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Begin by thoroughly planning out your path. Avoid running your walkway around large trees. Their root structures may not be conducive to hardscapes. Over time, large roots can disrupt the surface of your walkway. Damage to trees is also possible if their roots are close to the surface.
Use stakes and string to mark out a straight walkway. Do one side first, and then measure an equal distance across from each stake. For curves, lay out the route with a garden hose. Step back and look over the entire length. Make adjustments to the hose until you achieve a uniform look. When finished, use a spade to mark off the area to be excavated.
A good rule of thumb is to make the walkway wide enough so two people can walk side by side. Think about the type of walkway you want. Use standard stones for a more uniform look (Image 1), or choose ones that resemble natural stone (Image 2). These have several installation advantages. Tools like a calculator chart will help you determine how much product you'll need (Image 3).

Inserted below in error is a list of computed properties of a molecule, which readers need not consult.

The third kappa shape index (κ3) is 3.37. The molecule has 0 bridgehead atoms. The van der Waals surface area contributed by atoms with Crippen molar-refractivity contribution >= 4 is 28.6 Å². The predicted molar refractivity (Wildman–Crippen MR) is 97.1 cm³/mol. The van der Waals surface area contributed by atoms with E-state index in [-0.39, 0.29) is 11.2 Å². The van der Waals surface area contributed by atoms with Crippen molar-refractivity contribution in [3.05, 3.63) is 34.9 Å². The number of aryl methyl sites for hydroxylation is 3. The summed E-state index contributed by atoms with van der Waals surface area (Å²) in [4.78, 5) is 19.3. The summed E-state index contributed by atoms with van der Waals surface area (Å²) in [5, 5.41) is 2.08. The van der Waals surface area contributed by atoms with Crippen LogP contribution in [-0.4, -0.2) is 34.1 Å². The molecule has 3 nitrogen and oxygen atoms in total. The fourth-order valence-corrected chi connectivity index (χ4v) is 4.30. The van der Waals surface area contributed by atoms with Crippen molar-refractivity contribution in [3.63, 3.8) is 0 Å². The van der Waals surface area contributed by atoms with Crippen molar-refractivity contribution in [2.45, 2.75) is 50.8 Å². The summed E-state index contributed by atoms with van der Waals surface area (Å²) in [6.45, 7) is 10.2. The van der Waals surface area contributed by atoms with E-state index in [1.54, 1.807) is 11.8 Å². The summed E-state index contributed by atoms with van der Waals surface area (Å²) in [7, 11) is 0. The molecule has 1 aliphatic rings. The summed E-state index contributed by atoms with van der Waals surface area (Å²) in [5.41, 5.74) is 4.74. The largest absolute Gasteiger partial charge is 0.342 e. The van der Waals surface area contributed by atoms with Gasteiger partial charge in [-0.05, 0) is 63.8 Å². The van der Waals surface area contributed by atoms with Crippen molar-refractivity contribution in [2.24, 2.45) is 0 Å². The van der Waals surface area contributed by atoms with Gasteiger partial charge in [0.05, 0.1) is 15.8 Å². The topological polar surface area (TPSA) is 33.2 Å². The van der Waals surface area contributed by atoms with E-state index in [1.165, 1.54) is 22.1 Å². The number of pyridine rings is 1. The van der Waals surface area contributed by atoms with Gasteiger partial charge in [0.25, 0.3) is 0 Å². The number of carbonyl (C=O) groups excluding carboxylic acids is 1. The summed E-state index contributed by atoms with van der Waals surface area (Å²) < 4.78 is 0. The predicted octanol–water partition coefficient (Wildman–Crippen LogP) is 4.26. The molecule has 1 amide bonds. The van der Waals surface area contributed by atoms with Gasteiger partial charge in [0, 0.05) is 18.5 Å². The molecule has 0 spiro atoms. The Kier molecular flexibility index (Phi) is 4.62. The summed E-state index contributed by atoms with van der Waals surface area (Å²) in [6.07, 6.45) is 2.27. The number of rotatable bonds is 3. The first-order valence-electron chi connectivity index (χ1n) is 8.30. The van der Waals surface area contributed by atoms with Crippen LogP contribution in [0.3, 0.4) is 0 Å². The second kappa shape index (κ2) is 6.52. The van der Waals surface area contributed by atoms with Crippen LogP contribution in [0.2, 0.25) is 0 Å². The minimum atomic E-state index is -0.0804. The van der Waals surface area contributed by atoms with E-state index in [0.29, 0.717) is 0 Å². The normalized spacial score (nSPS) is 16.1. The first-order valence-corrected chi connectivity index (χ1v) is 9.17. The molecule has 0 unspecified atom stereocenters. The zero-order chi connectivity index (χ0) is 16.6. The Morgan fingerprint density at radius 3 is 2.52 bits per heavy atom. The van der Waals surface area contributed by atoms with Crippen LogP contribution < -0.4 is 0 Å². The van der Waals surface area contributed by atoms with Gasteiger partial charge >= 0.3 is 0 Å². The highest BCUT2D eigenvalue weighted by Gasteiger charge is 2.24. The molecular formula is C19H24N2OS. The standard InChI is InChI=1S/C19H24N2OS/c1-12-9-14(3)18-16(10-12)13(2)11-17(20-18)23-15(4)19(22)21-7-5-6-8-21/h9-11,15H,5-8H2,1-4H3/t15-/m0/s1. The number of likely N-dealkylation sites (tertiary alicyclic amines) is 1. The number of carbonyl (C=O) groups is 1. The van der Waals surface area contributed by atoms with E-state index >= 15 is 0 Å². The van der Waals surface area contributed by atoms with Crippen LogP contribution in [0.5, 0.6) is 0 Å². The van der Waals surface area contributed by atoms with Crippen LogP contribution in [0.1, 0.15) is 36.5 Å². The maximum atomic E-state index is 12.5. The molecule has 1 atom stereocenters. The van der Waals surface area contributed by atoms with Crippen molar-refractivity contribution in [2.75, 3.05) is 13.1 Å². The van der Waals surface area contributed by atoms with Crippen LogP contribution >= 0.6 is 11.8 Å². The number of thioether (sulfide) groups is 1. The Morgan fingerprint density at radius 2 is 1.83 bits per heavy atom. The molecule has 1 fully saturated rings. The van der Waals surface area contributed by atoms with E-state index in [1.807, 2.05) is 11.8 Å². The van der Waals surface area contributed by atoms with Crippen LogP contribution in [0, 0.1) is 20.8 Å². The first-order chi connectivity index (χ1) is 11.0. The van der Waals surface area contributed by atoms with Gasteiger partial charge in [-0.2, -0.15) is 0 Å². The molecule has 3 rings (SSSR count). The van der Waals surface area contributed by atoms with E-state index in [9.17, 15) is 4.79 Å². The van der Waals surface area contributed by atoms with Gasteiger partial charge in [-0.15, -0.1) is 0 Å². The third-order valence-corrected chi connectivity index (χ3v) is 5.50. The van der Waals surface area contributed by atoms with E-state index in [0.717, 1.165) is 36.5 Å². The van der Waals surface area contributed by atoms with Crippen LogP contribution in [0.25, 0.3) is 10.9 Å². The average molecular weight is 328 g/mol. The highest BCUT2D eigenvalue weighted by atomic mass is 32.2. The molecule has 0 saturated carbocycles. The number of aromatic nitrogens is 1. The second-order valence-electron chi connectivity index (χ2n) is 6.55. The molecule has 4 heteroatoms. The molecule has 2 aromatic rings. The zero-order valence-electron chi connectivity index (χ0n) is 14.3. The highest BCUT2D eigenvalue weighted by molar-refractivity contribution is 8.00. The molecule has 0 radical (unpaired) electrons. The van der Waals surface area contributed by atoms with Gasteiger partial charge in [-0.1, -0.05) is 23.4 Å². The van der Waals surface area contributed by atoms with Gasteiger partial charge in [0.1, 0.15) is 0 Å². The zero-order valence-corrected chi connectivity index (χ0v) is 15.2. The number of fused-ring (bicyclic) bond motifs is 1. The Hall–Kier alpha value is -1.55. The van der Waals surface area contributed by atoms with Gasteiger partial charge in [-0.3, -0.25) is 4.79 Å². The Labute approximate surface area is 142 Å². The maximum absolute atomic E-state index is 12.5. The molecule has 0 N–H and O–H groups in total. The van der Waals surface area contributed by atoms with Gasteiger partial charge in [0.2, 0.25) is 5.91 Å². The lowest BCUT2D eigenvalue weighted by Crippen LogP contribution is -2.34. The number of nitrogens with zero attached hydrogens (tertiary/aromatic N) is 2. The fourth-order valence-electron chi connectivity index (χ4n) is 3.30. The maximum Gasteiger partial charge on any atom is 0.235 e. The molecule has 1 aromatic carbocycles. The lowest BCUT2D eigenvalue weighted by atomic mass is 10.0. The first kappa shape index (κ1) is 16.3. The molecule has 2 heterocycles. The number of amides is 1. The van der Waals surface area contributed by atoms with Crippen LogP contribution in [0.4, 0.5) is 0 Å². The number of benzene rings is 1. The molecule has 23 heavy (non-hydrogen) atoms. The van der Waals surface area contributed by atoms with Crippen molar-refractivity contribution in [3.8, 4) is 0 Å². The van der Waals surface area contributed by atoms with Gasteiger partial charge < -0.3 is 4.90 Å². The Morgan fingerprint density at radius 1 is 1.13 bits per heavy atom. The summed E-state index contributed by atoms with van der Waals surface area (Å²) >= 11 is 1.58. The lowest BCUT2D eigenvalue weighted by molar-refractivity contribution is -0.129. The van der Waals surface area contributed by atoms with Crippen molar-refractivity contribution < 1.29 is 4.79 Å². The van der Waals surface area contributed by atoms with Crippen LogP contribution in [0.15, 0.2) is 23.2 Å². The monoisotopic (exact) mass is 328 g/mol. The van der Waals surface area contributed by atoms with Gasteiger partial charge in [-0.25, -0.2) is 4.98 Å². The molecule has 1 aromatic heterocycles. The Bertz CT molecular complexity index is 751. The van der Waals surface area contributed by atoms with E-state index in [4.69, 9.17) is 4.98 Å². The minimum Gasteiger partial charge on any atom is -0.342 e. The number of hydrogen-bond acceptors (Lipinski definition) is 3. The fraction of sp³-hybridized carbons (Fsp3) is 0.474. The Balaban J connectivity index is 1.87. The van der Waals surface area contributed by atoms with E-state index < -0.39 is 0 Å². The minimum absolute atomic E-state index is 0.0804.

Before laying stones, experiment with different patterns on the side. Once you've prepped the area, you're ready to install. If your stone walkway runs next to your lawn, dig deep enough so that the surface of the walkway will end up even with the grass. This will make it easier when it's time to mow.
Sweep sand between the stones. The sand underlayment acts as a cushion to ensure stability and a solid fit. Keep the surface even by removing or adding sand as needed. Add landscaping, and your stepping stone walkway is complete.